Major and Minor High Days of the Reform

The calendar of the (Reformed) Druids contains eight High Days, also known as holiday. The following excerpt from our historical documents relates the method used to calculate the correct dates.

Mabon the Autumn Equinox

Autumn Equinox is the second harvest. The Celts and Britons did not observe this Sabbat until the Norse invasions. With the significance of three to the islands, the people accepted it and added the Sabbat to their practices. It is commonly known today as Mabon (may-boon) for the Welsh God of Fertility. It is known as the “witches thanksgiving” and is likely more the precept of Thanksgiving, observed in the U.S. and Canada. It is the old Anglo-Celtic break from the harvest time to celebrate the yield and give thanks for the harvest and other blessings.



The First of the three harvest festivals is the holy day of the first grains. This holiday is to honor and give thanks for the harvest, ready at this time, primarily grains (corn, wheat, barley etc) and other early vegetables like squash and cucumbers. The Irish Celts celebrated Lugh (the Shining One) who is the God of many skills in the Tuatha de Danann. He is also the God of harvest, fire, light and metallurgy and the protection of the weak and ill. It is from him that the harvest was named. Much of the customs we use today are derived from the festival of Lugh.


Litha the Summer Solstice

The summer solstice is the time of the longest day of the year and is the end of the light half of the year. This is when the sun is at its peak of power and the Goddess is heavy with pregnancy. This is concurrent with the fields filled with ripening harvest and the cattle growing full with offspring. This is a festival observed by most cultures of the world. It is known by many names such as Litha, Vestalia (roman) Gathering Day (Welch) and the Feast of Epona (Gaul).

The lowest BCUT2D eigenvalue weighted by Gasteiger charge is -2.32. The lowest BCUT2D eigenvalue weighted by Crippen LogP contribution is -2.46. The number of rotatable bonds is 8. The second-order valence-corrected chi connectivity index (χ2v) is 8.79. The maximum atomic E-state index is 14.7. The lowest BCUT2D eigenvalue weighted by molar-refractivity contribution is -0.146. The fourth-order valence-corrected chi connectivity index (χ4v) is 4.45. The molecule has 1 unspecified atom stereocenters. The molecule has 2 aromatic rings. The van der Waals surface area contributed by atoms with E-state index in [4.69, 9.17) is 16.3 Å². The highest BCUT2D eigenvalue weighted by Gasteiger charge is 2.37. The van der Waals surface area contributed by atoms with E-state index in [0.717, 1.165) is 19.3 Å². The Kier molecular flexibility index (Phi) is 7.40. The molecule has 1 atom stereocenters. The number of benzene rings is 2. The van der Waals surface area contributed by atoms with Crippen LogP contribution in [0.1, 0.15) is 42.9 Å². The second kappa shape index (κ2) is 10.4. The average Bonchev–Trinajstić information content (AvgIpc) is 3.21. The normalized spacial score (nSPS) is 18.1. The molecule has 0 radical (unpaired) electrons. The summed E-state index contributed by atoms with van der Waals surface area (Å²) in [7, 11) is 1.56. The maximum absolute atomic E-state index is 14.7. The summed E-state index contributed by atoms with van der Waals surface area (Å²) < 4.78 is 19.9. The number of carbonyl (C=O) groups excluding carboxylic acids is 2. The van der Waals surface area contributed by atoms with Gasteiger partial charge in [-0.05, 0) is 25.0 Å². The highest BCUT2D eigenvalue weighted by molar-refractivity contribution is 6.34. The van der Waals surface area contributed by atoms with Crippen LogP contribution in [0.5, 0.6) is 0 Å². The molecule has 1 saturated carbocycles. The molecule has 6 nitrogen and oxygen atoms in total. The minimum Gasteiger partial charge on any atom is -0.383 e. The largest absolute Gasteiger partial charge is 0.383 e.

Beltane is the Celtic fire festival marking the beginning of Summer and honoring the God of the Sun. The celebrations at this time extend all over Europe and also further into Phoenicia and Mesopotamia. It is commonly observed in most cultures with sacred fires celebrating the dead and ancestors, purification, sexual union of the Sun God and the young Goddess, and heightened fairy activity.


Ostara the Spring Equinox

Ostara was an important day to the ancient Greeks, Romans, Nordic and Germanic people. The Celtic lands didn’t pay much attention until the Nordic invasions when the two cultures influenced each other. Thus the way we understand the traditions stories, customs, and practices today is primarily derived from the Teutonic practices. Ostara is the Germanic virgin Goddess of Spring. The Teutonic Goddess Eostre also honored at this time is the name from which Christians derived Easter.



Imbolc was not originally a Sabbat as we honor it. In the areas where it was observed, it was to honor the Goddess who was bringing back Spring. In the northern lands, where this was mostly observed, winters are harsh, dark and cold. Many people died over winter and were isolated from trade, socialization and communication. Thus those societies sought the aid of the Goddess to bring back the sun and spring as soon as possible. In Ireland, where most of the customs for Imbolc come, Brigid was honored as the waiting bride. This custom survives today as St. Brigid’s Day.


Yule the Winter Solstice

It is most commonly known as Yule after the Nordic celebrations at this time. As Samhain is the most demonized by the Church, Yule was adopted and most venerated as the birth of their God, Jesus. This is the time when the Goddess gives birth to the God who died at Samhain who returns to restore light to the world. As it is now, this is a time of great celebrations, excitement, and happiness with the rebirth of the God with decorated trees, festival lights, wreaths, feasting, bells etc all still part of the celebrations.



Samhain is the third harvest, marking the end of the light half of the year and beginning the dark in the Celtic traditions. The name has two possible sources – Samana for the Aryan God of Death and Samhraidreadh – Gaelic for “summer’s end”. The Celts use this point for the New Year because of the measurements of the sun by the ancient standing stones in Britain and Ireland. It is also because of the end of summer and beginning of winter in their tradition. In European traditions, it is when the old god dies and the crone goddess begins her mourning.


High Days and Sabbats

“Spiritual ritual is a process by which traditional symbols are linked with spiritual powers and with archetypes in the mind. By combining these symbols in traditional and innovative (modern) ways we can open our souls to contact with the transpersonal and the divine.” 1

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